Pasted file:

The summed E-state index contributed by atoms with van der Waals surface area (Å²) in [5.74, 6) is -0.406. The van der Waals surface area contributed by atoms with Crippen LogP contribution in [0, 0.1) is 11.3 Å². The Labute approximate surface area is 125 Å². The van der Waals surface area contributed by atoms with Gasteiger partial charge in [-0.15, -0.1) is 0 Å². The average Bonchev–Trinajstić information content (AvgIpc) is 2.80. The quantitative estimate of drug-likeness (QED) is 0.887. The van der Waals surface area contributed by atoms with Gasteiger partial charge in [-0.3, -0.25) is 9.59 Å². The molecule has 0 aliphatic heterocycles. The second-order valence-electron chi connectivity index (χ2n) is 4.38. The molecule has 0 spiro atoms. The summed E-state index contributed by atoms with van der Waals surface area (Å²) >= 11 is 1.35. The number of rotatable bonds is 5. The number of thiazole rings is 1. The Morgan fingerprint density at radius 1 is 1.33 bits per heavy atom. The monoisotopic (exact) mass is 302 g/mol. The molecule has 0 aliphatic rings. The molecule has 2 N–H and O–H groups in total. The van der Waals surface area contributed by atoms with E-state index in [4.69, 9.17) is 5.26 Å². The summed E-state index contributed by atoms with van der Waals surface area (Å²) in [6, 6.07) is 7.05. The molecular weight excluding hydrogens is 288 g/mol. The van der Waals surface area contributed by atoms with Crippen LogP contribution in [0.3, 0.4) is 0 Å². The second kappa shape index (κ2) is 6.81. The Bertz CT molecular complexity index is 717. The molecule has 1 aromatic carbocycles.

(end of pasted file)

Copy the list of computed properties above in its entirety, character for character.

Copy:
The summed E-state index contributed by atoms with van der Waals surface area (Å²) in [5.74, 6) is -0.406. The van der Waals surface area contributed by atoms with Crippen LogP contribution in [0, 0.1) is 11.3 Å². The Labute approximate surface area is 125 Å². The van der Waals surface area contributed by atoms with Gasteiger partial charge in [-0.15, -0.1) is 0 Å². The average Bonchev–Trinajstić information content (AvgIpc) is 2.80. The quantitative estimate of drug-likeness (QED) is 0.887. The van der Waals surface area contributed by atoms with Gasteiger partial charge in [-0.3, -0.25) is 9.59 Å². The molecule has 0 aliphatic heterocycles. The second-order valence-electron chi connectivity index (χ2n) is 4.38. The molecule has 0 spiro atoms. The summed E-state index contributed by atoms with van der Waals surface area (Å²) >= 11 is 1.35. The number of rotatable bonds is 5. The number of thiazole rings is 1. The Morgan fingerprint density at radius 1 is 1.33 bits per heavy atom. The monoisotopic (exact) mass is 302 g/mol. The molecule has 0 aliphatic rings. The molecule has 2 N–H and O–H groups in total. The van der Waals surface area contributed by atoms with E-state index in [4.69, 9.17) is 5.26 Å². The summed E-state index contributed by atoms with van der Waals surface area (Å²) in [6, 6.07) is 7.05. The molecular weight excluding hydrogens is 288 g/mol. The van der Waals surface area contributed by atoms with Crippen LogP contribution in [0.3, 0.4) is 0 Å². The second kappa shape index (κ2) is 6.81. The Bertz CT molecular complexity index is 717. The molecule has 1 aromatic carbocycles.